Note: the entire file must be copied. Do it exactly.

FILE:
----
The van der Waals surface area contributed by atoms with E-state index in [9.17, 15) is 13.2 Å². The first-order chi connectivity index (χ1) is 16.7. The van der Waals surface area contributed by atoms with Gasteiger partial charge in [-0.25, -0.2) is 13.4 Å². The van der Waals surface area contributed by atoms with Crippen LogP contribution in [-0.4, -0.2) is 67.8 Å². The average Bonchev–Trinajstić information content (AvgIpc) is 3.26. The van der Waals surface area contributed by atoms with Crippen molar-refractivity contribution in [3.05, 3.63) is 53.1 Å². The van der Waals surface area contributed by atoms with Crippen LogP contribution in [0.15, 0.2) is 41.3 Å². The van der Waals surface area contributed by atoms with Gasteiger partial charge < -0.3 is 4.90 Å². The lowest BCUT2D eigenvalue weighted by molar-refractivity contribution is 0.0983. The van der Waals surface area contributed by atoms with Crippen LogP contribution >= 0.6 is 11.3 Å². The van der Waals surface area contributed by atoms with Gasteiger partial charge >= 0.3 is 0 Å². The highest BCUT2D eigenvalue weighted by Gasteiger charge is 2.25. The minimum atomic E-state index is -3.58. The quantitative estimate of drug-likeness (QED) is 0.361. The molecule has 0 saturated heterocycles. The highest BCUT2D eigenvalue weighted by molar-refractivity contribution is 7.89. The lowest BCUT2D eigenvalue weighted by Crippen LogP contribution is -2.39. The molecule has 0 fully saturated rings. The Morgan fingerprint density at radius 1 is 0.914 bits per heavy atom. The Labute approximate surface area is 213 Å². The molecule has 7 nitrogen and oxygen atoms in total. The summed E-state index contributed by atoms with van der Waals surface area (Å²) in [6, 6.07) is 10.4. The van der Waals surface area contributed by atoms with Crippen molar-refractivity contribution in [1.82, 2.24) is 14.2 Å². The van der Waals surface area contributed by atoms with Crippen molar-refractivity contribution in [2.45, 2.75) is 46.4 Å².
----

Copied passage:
The van der Waals surface area contributed by atoms with E-state index in [9.17, 15) is 13.2 Å². The first-order chi connectivity index (χ1) is 16.7. The van der Waals surface area contributed by atoms with Gasteiger partial charge in [-0.25, -0.2) is 13.4 Å². The van der Waals surface area contributed by atoms with Crippen LogP contribution in [-0.4, -0.2) is 67.8 Å². The average Bonchev–Trinajstić information content (AvgIpc) is 3.26. The van der Waals surface area contributed by atoms with Crippen molar-refractivity contribution in [3.05, 3.63) is 53.1 Å². The van der Waals surface area contributed by atoms with Crippen LogP contribution in [0.15, 0.2) is 41.3 Å². The van der Waals surface area contributed by atoms with Gasteiger partial charge < -0.3 is 4.90 Å². The lowest BCUT2D eigenvalue weighted by molar-refractivity contribution is 0.0983. The van der Waals surface area contributed by atoms with Crippen LogP contribution >= 0.6 is 11.3 Å². The van der Waals surface area contributed by atoms with Gasteiger partial charge >= 0.3 is 0 Å². The highest BCUT2D eigenvalue weighted by Gasteiger charge is 2.25. The minimum atomic E-state index is -3.58. The quantitative estimate of drug-likeness (QED) is 0.361. The molecule has 0 saturated heterocycles. The highest BCUT2D eigenvalue weighted by molar-refractivity contribution is 7.89. The lowest BCUT2D eigenvalue weighted by Crippen LogP contribution is -2.39. The molecule has 0 fully saturated rings. The Morgan fingerprint density at radius 1 is 0.914 bits per heavy atom. The Labute approximate surface area is 213 Å². The molecule has 7 nitrogen and oxygen atoms in total. The summed E-state index contributed by atoms with van der Waals surface area (Å²) in [6, 6.07) is 10.4. The van der Waals surface area contributed by atoms with Crippen molar-refractivity contribution in [1.82, 2.24) is 14.2 Å². The van der Waals surface area contributed by atoms with Crippen molar-refractivity contribution in [2.45, 2.75) is 46.4 Å².